I’ve written a couple posts about the use of colorful language in literary works, highlighting a problem without offering many solutions. With that I mind, I wanted to share a few creative ways for characters to express themselves while still allowing the reader to use his imagination.
The first two are from Randy Alcorn’s book, Deception. The novel features a homicide detective named Ollie Chandler. Ollie’s investigating a murder and every detective on the force is a suspect, including himself. I enjoyed the story, as I did the first two in the trilogy: Deadline and Dominion.
This first scene is where Ollie is interrogating a room full of his fellow detectives, each of them a potential suspect. You might imagine they are none too happy with one of their own questioning their integrity. One of the officers expresses his displeasure, (Ollie’s the narrator)
“Chandler’s a horse’s rear end,” Cimmatoni said, or something to that effect.
We all have guesses as to what Cimmatoni said, and that’s what I appreciate – the reader fills the blank. He avoids the character coming off as corny, while still keeping the book clean.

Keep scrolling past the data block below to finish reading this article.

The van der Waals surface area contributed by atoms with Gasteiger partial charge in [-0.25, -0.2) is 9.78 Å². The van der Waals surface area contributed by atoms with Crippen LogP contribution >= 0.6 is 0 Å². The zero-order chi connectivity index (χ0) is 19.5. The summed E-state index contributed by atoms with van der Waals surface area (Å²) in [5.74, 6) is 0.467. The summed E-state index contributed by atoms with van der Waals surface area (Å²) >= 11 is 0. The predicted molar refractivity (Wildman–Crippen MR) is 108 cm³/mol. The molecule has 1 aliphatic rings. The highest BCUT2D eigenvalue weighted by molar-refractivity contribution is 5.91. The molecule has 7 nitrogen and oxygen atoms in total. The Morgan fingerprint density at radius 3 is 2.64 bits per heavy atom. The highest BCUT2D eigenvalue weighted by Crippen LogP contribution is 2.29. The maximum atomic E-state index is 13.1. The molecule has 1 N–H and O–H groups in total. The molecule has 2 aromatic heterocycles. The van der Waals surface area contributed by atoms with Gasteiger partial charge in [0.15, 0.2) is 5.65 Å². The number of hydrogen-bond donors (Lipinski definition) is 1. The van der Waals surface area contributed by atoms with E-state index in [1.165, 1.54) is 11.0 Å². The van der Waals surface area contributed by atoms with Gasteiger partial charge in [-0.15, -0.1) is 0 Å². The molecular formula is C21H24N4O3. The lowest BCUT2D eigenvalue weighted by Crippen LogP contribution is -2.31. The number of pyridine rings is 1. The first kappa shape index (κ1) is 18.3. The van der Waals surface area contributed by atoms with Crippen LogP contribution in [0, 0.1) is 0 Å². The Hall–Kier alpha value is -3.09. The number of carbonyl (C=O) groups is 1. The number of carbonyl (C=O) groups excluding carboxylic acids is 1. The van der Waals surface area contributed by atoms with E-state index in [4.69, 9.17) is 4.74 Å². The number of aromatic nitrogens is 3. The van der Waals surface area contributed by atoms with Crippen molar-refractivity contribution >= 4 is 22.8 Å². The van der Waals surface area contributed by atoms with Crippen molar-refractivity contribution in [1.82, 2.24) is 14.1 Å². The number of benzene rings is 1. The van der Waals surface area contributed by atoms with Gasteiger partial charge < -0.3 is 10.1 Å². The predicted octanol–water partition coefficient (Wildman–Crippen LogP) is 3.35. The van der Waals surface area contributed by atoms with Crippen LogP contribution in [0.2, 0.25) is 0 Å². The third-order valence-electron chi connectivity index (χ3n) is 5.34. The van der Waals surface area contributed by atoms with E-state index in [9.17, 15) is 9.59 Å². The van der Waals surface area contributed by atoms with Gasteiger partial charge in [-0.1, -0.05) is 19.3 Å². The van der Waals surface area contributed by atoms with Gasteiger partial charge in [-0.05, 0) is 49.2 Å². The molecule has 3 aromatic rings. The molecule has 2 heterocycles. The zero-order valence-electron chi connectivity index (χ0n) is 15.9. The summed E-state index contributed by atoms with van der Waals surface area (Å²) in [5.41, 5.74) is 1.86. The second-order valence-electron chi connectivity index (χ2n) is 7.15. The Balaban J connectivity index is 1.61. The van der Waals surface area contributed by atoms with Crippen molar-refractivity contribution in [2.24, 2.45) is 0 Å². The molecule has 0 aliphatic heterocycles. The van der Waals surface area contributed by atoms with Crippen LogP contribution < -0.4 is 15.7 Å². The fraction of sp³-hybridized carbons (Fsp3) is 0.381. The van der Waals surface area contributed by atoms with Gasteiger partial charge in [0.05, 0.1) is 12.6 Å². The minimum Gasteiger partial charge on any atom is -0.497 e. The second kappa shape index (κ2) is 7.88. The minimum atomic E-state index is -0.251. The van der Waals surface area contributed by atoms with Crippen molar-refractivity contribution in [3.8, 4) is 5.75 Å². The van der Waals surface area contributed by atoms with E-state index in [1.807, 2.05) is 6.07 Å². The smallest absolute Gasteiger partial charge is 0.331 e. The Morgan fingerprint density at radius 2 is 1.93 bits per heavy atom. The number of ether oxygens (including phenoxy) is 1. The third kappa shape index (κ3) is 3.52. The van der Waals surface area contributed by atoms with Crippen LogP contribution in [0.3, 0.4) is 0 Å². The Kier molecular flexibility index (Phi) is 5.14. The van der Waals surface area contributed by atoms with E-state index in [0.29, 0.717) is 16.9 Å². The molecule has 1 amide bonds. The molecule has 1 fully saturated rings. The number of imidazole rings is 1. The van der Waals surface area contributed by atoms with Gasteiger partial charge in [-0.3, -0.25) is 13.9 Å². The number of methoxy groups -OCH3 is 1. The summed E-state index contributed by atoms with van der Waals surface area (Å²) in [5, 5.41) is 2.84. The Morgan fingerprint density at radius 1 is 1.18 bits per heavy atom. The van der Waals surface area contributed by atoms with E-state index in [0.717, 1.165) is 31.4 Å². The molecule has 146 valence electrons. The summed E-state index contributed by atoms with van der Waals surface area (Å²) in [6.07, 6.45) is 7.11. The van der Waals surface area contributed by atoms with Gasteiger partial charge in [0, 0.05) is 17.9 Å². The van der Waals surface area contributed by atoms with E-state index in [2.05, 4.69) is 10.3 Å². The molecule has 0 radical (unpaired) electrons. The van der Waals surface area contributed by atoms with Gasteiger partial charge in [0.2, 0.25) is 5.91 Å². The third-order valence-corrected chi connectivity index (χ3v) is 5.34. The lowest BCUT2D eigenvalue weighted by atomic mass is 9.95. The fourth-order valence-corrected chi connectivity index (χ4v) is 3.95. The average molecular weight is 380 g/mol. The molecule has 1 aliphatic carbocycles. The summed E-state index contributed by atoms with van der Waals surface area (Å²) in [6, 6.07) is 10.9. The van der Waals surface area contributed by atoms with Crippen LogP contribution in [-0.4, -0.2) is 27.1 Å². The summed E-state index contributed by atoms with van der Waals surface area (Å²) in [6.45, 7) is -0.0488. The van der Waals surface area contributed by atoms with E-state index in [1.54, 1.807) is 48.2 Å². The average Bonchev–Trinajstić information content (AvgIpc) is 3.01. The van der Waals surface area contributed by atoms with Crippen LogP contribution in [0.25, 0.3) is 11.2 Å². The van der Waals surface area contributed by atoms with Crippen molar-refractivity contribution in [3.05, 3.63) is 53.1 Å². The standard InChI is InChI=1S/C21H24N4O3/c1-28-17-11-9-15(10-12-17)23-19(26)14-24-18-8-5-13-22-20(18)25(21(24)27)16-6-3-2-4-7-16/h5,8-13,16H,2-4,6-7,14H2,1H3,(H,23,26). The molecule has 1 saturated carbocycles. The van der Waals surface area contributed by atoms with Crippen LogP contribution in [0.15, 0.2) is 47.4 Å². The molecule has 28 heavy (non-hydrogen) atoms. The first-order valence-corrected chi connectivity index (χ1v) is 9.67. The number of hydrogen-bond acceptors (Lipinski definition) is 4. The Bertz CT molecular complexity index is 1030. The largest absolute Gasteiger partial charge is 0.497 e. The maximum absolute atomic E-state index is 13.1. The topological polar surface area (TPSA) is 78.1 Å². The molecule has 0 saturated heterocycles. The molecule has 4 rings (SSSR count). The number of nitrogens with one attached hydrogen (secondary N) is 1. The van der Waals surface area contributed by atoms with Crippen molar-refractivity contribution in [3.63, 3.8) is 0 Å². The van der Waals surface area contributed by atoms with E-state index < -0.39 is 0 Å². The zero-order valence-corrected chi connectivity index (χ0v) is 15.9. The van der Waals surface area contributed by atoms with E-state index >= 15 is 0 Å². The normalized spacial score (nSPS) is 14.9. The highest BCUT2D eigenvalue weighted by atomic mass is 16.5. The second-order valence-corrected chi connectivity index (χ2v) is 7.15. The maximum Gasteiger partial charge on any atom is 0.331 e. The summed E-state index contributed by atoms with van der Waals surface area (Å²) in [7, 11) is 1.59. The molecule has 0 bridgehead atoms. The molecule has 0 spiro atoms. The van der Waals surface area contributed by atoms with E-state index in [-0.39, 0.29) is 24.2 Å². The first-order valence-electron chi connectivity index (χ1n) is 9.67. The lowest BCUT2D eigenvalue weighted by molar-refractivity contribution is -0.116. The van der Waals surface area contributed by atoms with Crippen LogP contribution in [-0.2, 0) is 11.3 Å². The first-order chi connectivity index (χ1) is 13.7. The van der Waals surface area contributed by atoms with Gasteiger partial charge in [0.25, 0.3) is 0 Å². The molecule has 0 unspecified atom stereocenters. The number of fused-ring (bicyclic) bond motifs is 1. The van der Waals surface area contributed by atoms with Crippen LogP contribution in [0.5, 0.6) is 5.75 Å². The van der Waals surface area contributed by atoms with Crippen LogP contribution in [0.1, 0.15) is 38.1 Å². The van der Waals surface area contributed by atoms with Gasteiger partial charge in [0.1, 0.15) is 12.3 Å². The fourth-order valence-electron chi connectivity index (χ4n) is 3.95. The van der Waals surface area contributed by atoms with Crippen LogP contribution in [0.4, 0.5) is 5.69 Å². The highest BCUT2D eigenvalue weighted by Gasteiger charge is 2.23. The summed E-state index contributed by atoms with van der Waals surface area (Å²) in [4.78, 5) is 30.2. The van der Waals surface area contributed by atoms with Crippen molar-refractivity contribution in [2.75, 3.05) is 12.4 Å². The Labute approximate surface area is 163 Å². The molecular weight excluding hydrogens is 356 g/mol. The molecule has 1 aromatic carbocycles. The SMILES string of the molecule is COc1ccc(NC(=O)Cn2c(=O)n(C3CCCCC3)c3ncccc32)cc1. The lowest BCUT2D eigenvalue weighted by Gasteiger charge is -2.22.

The second example uses a different technique and it’s equally effective. Chandler’s about to be grilled by the internally unpopular Chief of Police. Here’s how their dialogue begins.
Finally he stepped out and said to Mona, “Any calls?”
“Yeah,” I said under my breath. “Your proctologist called. They found your head in your –”
“Chandler!” Though he couldn’t have heard me, he beckoned, and before I was through the door he asked, “Situation changed with the professor?”
“No. He’s still dead.”
Waster basket? Clouds? Neighbor’s business? I guess we’ll never know. But then again, we all know exactly what Ollie was about to say. However, the pages are still free from the colorful language that graffiti so many books.
There was a third trick Alcorn used, but I was unable to find it as I flipped back through the book.
Another author, Dale Cramer, used some creative means to help give voice to his gruff characters without profaning the reader’s experience. His novel, Bad Ground, was in storage when I wrote this but Mr. Cramer kindly posted one of his methods in a comment.
He broke into a run— actually started running down the road toward the dead chair, the way a sane person might have done if a child had been run over— and as he ran he let fly with a veritable river of caustic poetry, a unified body of professional-grade profanity so focused and intense that Jeremy pictured it snuffing out entire constellations on its way to punching a new hole in the envelope of the universe.
None of us know what was said, but there’s no denying the emotional intensity of the moment. Each of these examples are methods of creatively dealing with emotion without cheaply penning the profane.
I appreciate the effort these guys are making to keep the pages clean.
Keep Discovering Writing.